A campaign mode means AI drivers, and AI hasn’t always been a particularly positive aspect of Gran Turismo games in the past. Spanish outlet MeriStation asked Yamauchi about the AI cars in GT7 and received an encouraging answer.
Roughly translated from the original Spanish, Yamauchi said “When it comes to AI development, it’s something you can never be entirely satisfied with, but compared to GT Sport, the AI is faster and they will drive in a more human way than they did in the past.”
Hopefully that means an end to the belligerent AI that will take a racing line regardless of whether you’re on it or not (though some humans in online races do that too), and make for more engaging offline races.
Real-Time Ray Tracing and 120Hz
Two of the PS5’s major features center on the new GPU’s capabilities. For the first time a PlayStation console can perform sufficient graphical calculations quickly enough to render light paths in real time, allowing moving objects to reflect off each other. The PS5 can also run video at 120 frames per second, and both features have been talked about in connection with GT7.
According to an interview with Japanese language outlet Game Watch, GT7 will make partial use of one feature but — at least for the time being — not the other.
Yamauchi told Game Watch that PD has “no plans to support 120fps at the time of the release of GT7” and doesn’t know if it’s something coming to the game in the future.
Interestingly, Yamauchi added that “there are almost no 120Hz compatible TVs yet” and acknowledges that the situation was similar with HDR televisions when GT Sport was released. That could suggest a change of tack, as even 2010’s GT5 pushed 3D technology when it wasn’t particularly prevalent in the market.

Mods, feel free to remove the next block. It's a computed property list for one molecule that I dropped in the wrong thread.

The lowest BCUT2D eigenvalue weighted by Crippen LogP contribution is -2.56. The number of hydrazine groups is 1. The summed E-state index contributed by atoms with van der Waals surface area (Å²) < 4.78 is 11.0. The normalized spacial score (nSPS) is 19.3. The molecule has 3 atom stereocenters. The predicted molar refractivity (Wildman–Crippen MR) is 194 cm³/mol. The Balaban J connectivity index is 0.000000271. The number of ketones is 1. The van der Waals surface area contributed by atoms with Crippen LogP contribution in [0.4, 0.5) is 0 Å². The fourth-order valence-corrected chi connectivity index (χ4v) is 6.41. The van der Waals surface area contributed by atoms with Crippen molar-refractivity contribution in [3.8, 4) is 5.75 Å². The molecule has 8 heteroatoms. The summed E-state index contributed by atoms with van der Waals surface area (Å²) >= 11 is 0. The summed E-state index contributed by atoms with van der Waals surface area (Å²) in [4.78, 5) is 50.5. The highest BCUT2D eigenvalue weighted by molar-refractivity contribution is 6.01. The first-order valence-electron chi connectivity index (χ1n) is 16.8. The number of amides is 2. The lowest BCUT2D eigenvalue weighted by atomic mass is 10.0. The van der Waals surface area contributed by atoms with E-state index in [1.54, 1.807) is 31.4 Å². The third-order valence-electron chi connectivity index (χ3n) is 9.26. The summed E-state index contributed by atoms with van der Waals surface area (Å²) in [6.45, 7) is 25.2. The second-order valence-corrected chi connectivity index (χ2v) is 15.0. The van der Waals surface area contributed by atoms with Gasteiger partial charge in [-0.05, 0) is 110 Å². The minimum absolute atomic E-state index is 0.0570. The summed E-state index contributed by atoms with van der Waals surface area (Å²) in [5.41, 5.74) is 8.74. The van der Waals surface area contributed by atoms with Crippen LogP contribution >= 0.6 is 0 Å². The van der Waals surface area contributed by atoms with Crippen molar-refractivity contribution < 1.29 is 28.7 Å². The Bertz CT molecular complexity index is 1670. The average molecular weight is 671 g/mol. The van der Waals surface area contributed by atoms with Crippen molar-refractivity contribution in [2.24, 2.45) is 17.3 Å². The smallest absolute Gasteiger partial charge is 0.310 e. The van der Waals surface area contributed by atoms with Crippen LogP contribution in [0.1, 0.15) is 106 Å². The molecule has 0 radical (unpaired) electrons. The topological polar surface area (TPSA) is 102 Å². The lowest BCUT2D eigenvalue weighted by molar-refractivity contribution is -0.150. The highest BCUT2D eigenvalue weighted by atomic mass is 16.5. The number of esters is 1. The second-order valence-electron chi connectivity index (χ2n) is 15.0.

Meanwhile real-time ray tracing looks set to be a limited feature for GT7 at least to begin with. It will be available to players “in replays”, and also during other live, non-gameplay scenes — such as demos and garage screens — but Yamauchi says it’s “really difficult” to implement while the player is driving.
PlayStation 4 and PlayStation 5 Differences
Also in the Game Watch interview, Yamauchi elaborated a little on the key differences between the two versions of the game.
While again keen to express that the features of the two versions are functionally identical, and the one overwhelming difference was the massively reduced loading times thanks to the PS5’s enhanced solid-state drive and dedicated input/output chip, he did concede that there will be other differences.
These are largely obvious differences. Although he didn’t go into too much detail, he noted that “the graphics and sound quality of PS5 has a higher peak”, with the PS5 version aiming to run at a “perfect” 4K60 — that’s 2160p at 60 frames per second.
It’s likely we’ll see the PS4 Pro running at its 1800p checkerboard resolution and 60fps, with the regular PS4 at 1080p60. Of course the PS5 has a new sound processing unit — Tempest Audio — which is roughly as powerful as the PS4’s entire CPU, so we’d expect better sounds and the use of 3D audio too.
With a little under six months until Gran Turismo 7 launches, on March 4 2022, we expect more details to arrive on a semi-regular basis and more interview opportunities, so stay tuned to GTPlanet for all the latest.